Jun 10, 2015

GRAY Conversations: Fashion on the Rise Panelist Q&A Part 2

Our third Sorrento Series GRAY Conversation, in partnership with IDSWest, is tomorrow. GRAY is bringing together some of the region's top fashion designers for a conversation about what's happening in the PNW fashion world. From clothing and jewelry to handbags and shoes, this panel of sartorial all-stars will talk about how we went from sportswear to street chic. We chatted with our panelists about the start of their careers, their favorite garments, and who they dream of dressing.

Join us at the Sorrento for cocktails (cash bar) in Top of the Town at 6 pm. Panel discussion starts at 7 pm. 
Tickets are still available HERE

How would you describe your personal style?
It’s about merging historic styles with my own modern designs to create a soulful, authentic expression of who I am. I try to infuse each of my styles with the perfect combination of inspiration from the past and something brand-new from my mind. It ends up looking something like buckskin fringe with modern denim, Chelsea boots with riding pants, or my very favorite Masonic jacket from 1915 with high-waisted cords… and heaps of hand-woven scarves and as much jewelry as I can muster.

How did you first get into fashion?
I started sewing as a child and found that fabric was the thing I was most excited to work with. Years on stage with a rock-and-roll band were followed by years in art school that formed a life completely surrounded by clothing. Every facet of my life today is about the cultural impact clothing can make. I seek this through my own work as a fashion designer, and also when I teach art at the University of Washington. 

What is your favorite piece you’ve ever made?
American Flag prism vest by Michael Cepress;
Image by Chandler Coles
My favorite piece is my American Flag prism vest from my 2013 American Dreaming Collection. This piece is constructed from actual 1940s and 1950s flags.

What is the most exciting part of the fashion scene here in the Northwest? 
What excites me most is Seattle’s interest in knowing where things come from, and individuals finding a way for fashion to express who they truly are. While mass-produced box-store fashions exists, there is a culture of people interested in knowing the true origin of the things they bring into their lives—their food, their clothing, etcetera—and doing it in a way that is particularly in touch with their lifestyle and personal philosophies.

What fall trends are you looking forward to most?
I look forward to the cultural trend of people ditching fast fashion in exchange for the much more meaningful and powerful designs of independent artists and craftspeople.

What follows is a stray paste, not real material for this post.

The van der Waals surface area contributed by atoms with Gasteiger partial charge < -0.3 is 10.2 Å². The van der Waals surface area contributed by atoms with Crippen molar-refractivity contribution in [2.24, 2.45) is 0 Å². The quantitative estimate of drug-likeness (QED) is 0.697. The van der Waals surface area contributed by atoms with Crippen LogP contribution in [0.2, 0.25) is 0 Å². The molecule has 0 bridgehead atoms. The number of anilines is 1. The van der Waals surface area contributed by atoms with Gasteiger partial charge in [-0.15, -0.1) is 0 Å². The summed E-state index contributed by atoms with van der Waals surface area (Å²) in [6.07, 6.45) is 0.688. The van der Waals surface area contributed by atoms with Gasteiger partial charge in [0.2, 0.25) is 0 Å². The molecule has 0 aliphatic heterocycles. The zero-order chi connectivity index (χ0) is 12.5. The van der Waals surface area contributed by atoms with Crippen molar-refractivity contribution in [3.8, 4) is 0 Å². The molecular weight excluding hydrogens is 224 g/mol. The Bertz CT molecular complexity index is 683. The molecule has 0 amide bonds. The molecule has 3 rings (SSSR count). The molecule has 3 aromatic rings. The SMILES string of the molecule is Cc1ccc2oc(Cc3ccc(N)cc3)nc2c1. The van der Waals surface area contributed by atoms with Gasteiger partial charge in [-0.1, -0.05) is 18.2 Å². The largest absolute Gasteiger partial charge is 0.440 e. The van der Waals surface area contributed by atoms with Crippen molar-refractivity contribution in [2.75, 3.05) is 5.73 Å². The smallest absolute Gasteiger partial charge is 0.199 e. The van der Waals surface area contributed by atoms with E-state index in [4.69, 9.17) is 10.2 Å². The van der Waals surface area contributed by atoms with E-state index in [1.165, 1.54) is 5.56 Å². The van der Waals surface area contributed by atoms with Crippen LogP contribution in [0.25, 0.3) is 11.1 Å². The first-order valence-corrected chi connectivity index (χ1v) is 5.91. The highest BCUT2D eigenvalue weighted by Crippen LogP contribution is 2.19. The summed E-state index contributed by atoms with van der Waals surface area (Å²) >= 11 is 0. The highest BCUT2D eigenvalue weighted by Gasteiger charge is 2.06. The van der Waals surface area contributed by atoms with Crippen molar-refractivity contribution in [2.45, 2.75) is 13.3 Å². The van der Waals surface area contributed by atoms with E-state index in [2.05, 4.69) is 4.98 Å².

In my world, I am getting into this even more deeply through my new role as Guest Curator at the Bellevue Arts Museum. This fall we will be making a great splash with an exhibition, “Counter-Couture: Fashioning Identity in the American Counterculture,” a large-scale exhibition devoted to the best and brightest handmade styles from the 1960s and 1970s. These clothes show you how to pack amazing amounts of style, politics, and personal identity into every thread on your back.

If you could design an outfit for anyone, dead or alive, who would it be?  

Little Richard.

How would you describe your personal style?
I dress to feel good. I like to be comfortable while feeling feminine. It’s more important to wear what you like and what looks good on your body rather than what’s trendy.

How did you first get into fashion?
In 7th grade we made boxer shorts in our home economics class and that was it. I loved sewing right away.

The Compassion dress by Nicole Bridger.
What is your favorite piece you’ve ever made?
The compassion dress, from my Spring 2012 line. It comes back season after season and people still love it. The drape is interesting yet timeless. It has a modern romantic feel to it.

What is the most exciting part of the fashion scene here in the Northwest?
The innovation around sustainability. It’s a newer industry for the West Coast; we don’t have old traditions that we are struggling to change. We can create it however we want.

What fall trends are you looking forward to most?
I don’t believe in trends. We need to have a deeper relationship with our clothing than allowing someone else to tell us what is hip to wear. That said, I love fall; it is a fun time to get out the sweaters, scarves, boots, and hats and layer them all together.

If you could design an outfit for anyone dead or alive, who would it be?
My mother’s mother. I never got to meet her; she died when my mom was 12. She was beautiful and had great style. It would be lovely to have a conversation with her.

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